The contact lenses material is the first consideration when choosing the lens. There are 5 types of lens material and each material makes a great difference in the comfort, style, and looks. There are Silicone hydrogel lenses, soft lenses, gas permeable lenses, hybrid contact lenses, and PMMA lenses.
Silicone Hydrogel lenses:
Silicone hydrogel contact lenses are the popular type used in the USA. In 2014, about 68% of contact lens users were using this type of contact. It is mostly used because of its comfortability as it allows 5 times more air to pass through them to the cornea than the normal hydrogel lens. These lenses are made of plastic which is hard but gets soften like a gel upon absorbing water. Therefore, it is easy to find out whether the lens is suitable for use or not as it will become hard, deformed and easily breakable but it will become soft and useable again when dipped in the contact lens solution.
One of the greatest misconceptions about Silicone Hydrogel lenses is that they are made of Silicon. However, silicone is a complex compound containing silicon, carbon, oxygen along with various other elements. It is an extremely flexible material that is used in multiple medical devices because of its characteristic of oxygen permeability.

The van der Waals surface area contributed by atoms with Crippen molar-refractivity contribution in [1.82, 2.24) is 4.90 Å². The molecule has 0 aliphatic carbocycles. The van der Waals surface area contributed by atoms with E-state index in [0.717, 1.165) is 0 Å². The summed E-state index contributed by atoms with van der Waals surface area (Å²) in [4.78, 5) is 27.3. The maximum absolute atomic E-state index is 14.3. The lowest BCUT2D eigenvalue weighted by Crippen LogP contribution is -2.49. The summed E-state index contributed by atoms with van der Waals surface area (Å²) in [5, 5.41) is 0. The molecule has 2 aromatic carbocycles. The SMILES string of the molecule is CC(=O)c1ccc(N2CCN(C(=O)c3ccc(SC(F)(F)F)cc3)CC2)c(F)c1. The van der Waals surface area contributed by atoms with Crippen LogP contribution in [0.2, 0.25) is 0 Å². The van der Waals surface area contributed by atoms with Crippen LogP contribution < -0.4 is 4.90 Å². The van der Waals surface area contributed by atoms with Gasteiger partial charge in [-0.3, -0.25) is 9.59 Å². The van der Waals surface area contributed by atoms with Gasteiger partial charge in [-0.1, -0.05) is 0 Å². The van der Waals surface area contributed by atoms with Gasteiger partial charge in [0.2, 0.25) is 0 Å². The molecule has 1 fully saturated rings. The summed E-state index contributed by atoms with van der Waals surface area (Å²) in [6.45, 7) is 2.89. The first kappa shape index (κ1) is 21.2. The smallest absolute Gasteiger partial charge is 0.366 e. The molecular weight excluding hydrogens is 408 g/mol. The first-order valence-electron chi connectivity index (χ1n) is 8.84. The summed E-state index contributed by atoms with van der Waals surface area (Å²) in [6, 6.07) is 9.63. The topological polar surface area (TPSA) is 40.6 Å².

Silicone Hydrogel lens prevents hypoxia which can be caused because of a lack of oxygen. Symptoms of hypoxia are corneal swelling, red eyes, eye discomfort, and blurred vision. These symptoms can lead to a number of serious eye infections.
These lenses are crafted from water-containing polymers which give a gel-like texture. That material is called hydrogel. These kinds of lenses are extremely thin and flexible allowing them to perfectly hug the front of the eye.
The lens is actually made of a polymer called hydroxyethyl methacrylate or HEMA. This material was extremely comfortable due to which the term “intermittent contact lens wear” came in. The hydrogel lens had built-in water content which allowed oxygen transmission through it but this oxygen transmission was lesser than the Gas permeable lenses because of their tear exchange and movement.
The wearers of the soft contact lens have to follow a diverse care regime for which various kinds of contact lens solutions were made to rinse, clean, hydrate, and disinfect these lenses. Also, the wearers have to keep these lenses hydrated and not use them for an extended period of time.
Soft lenses were first introduced in the 1970s and they instantly became popular because they provided more comfort than any lens before. There was only one alternative to it at that time i.e. PMMA plastic lenses. Soft lenses are still one of the top-selling lenses in various countries.
Gas Permeable Lenses:
These lenses are developed after noticing the importance of the passage of oxygen through the lens material. Gas permeable lenses are also called RGP or GP lenses. They are hard and rigid lenses that look and feel very much like polymethyl methacrylate but RGP lenses are porous that allow oxygen to pass through to the cornea.